Dunes are not a baaa-d place to spend the winter
THE dunes of the Sefton coast must seem a different world to the hardy Herdwick sheep which have returned to the coast for their winter sojourn again.
The sheep spend their summers on the hills and crags of Cumbria, around Wasdale Head, a landscape that couldn’t be more different to the gentle dune slopes and Creeping Willow cloaked hollows they wander through at Ainsdale.
Up to 175 Herdwicks make the journey down to the dunes each year, with the majority grazing the landscape at the National Nature Reserve at Ainsdale.
Smaller numbers work – for the sheep are carrying out an important task keeping down rank vegetation – in an enclosure on the neighbouring local nature reserve at Ainsdale, where 25 of the woolly lawnmowers happily graze areas of cropped dune vegetation low on land managed by Green Sefton.
The sheep are kept in fenced enclosures on the coast and visitors are asked to ensure all gates are closed securely behind them – and dogs are kept under close control – in these large enclosures, just as would be expected of responsible dog owners on farmland.
The sheep will be present on the coast until spring next year, when they move back up to their native Lakeland fells.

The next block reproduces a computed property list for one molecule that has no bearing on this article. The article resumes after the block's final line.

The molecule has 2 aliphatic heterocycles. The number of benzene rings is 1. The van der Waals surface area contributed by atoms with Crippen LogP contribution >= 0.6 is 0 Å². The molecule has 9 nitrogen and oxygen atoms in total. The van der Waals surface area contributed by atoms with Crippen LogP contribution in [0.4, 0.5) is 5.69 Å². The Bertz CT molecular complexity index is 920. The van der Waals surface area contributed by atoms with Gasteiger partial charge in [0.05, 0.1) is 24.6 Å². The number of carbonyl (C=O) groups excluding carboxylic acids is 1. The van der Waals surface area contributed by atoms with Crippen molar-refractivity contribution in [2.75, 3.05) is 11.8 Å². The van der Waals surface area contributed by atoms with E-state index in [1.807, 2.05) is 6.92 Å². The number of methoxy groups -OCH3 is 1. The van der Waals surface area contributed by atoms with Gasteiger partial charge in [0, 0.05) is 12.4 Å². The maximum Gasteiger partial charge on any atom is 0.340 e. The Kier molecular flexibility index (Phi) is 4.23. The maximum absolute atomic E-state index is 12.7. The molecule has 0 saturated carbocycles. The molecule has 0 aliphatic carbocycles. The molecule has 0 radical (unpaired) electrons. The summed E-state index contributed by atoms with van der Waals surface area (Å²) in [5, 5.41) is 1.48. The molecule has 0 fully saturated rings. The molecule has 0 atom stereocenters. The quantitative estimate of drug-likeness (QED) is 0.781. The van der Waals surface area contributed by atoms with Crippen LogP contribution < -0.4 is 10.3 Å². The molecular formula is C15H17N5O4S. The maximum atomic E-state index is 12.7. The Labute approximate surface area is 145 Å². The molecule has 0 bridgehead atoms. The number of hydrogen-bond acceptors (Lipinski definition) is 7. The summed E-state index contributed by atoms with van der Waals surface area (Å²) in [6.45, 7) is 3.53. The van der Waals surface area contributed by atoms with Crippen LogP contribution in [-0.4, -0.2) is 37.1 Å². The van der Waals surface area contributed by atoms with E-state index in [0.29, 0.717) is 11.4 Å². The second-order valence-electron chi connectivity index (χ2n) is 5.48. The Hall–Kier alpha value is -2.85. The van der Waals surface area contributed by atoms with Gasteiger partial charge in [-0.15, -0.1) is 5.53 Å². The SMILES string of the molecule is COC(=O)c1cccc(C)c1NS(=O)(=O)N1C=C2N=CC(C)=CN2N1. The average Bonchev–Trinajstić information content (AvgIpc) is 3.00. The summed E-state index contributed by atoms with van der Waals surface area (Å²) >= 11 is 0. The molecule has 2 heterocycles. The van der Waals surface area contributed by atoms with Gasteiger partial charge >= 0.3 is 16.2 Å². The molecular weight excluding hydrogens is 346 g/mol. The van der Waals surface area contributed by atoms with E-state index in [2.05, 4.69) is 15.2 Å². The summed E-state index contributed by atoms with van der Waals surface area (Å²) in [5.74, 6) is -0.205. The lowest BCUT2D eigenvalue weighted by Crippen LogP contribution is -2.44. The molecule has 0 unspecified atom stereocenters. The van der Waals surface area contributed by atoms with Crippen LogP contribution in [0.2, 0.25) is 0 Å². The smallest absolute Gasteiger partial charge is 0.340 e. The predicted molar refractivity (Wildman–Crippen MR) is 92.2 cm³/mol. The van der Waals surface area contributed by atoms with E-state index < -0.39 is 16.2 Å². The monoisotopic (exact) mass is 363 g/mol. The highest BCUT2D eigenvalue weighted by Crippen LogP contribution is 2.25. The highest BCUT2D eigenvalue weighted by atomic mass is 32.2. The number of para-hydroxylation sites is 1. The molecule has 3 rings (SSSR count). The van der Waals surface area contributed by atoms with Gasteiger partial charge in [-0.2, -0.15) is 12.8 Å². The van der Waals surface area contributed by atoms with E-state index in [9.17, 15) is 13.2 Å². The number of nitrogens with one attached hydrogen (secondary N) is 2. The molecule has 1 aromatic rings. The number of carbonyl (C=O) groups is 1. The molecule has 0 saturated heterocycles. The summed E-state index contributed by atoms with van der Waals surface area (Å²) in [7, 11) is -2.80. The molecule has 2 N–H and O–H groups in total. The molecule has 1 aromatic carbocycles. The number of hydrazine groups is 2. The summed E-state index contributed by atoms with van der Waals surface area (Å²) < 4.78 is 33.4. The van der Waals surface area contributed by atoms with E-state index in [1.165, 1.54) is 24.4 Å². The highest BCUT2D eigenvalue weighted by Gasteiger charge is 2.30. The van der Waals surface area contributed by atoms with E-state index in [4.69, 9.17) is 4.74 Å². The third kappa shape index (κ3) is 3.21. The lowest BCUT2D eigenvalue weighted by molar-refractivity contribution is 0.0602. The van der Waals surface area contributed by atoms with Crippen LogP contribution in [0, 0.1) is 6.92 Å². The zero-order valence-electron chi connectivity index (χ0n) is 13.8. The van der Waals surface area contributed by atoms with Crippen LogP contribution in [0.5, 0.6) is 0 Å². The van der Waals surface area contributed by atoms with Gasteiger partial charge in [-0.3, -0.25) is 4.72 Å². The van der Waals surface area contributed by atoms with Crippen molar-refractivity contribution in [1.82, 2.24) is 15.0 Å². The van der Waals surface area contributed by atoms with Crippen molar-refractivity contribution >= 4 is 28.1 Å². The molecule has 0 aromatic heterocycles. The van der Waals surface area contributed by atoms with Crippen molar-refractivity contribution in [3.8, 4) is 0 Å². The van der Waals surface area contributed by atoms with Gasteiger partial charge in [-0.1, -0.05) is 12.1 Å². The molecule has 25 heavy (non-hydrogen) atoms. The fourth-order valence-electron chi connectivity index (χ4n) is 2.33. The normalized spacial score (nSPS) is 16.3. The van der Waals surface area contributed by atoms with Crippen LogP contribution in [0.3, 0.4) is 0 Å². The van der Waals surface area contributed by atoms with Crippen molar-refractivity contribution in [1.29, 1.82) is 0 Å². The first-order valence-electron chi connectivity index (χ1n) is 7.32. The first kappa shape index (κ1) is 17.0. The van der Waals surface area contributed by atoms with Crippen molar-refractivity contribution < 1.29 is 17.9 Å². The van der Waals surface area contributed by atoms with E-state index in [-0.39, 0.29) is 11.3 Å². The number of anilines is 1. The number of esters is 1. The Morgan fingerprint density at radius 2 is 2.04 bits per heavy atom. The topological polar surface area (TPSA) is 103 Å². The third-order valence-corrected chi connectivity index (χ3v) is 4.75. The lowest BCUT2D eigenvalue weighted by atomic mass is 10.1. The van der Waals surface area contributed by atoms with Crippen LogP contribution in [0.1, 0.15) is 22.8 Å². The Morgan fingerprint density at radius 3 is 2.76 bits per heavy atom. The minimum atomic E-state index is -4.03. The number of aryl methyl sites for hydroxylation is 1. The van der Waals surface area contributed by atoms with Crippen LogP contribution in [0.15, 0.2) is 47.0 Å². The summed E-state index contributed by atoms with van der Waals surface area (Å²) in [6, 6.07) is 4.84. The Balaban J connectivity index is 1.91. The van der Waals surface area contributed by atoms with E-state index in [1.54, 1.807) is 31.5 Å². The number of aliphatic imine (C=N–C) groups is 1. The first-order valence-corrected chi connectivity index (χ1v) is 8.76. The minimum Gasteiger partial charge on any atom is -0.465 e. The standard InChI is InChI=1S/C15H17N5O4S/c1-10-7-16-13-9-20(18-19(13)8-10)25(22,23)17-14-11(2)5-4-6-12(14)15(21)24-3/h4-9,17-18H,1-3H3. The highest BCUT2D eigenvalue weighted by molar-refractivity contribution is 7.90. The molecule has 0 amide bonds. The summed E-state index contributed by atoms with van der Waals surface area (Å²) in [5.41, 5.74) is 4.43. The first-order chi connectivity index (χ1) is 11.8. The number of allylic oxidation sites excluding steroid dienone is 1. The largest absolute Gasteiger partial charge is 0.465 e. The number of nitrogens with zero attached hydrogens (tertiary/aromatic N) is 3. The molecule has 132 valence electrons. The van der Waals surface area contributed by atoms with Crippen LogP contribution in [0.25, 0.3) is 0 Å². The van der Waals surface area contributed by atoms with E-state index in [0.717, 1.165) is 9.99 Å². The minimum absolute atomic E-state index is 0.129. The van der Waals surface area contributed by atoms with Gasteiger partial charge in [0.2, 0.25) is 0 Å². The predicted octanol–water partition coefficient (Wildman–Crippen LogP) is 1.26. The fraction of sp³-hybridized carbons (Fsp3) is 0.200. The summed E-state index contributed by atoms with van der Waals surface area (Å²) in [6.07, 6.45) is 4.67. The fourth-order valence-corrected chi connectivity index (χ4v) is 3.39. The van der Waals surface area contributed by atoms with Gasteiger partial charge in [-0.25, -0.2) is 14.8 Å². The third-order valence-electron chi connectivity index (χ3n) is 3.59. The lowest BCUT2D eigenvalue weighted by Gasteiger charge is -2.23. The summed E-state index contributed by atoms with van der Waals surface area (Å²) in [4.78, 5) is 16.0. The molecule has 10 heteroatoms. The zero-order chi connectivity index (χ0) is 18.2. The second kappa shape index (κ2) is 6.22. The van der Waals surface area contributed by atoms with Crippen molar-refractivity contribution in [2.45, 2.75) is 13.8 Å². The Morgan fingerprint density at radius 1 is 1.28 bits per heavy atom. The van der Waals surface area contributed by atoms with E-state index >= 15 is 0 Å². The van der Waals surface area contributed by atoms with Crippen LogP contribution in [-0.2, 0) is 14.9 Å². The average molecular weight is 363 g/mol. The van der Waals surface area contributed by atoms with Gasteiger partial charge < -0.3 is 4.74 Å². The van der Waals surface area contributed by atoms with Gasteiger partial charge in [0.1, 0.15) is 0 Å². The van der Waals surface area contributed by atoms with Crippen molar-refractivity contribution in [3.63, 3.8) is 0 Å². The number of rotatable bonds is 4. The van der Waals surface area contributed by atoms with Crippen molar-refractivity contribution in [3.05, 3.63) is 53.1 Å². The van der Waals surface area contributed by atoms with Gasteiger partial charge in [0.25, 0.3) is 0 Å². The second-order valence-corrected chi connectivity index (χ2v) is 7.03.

The Herdwick Breeders Association explain that the word “Herdwyck” means sheep pasture and has been in use up in the Lakes since the 12th century at least.
Herdwicks can happily graze above 3,000ft and are as tough as old boots.
I can remember going to check on the Ainsdale flock in the very cold snap during over Christmas in the winter of 2010/2011.
Heavy snow had fallen (a real rarity on the Sefton coast) and deep drifts filled the dunes.
The temperatures was reading a slightly parky minus 13 degrees before I set out, but I found the Herdwicks happily grazing in the lee of a stunted pine as if it was a summer’s day.
They looked considerably warmer and more comfortable than I did, but then they were all wearing full-length sheepskin jackets.
Icelandic and Hebridean Sheep also graze the Cabin Hill nature reserve south of Formby for Natural England, while sheep can also be found on land managed by the National Trust at Formby and on the Lancashire Wildlife Trust’s Freshfield Dune Heath reserve.
The Herdwicks are counted and checked on a daily basis, and land managers are always on the look-out for volunteers to help with “lookering” – checking and counting the livestock while they are with us.
Training can be provided and if you would like to help, please contact the Green Sefton team on 0151 934 2961 or email GreenSefton@ sefton.gov.uk, or Natural England on 01704
The Herdwicks are carefully monitored during their stay in the dunes
The Herdwicks arrive and make their way to their winter home and (inset) the sheep grazing in their winter enclosure
Herdwicks are a hardy native breed from the Lakes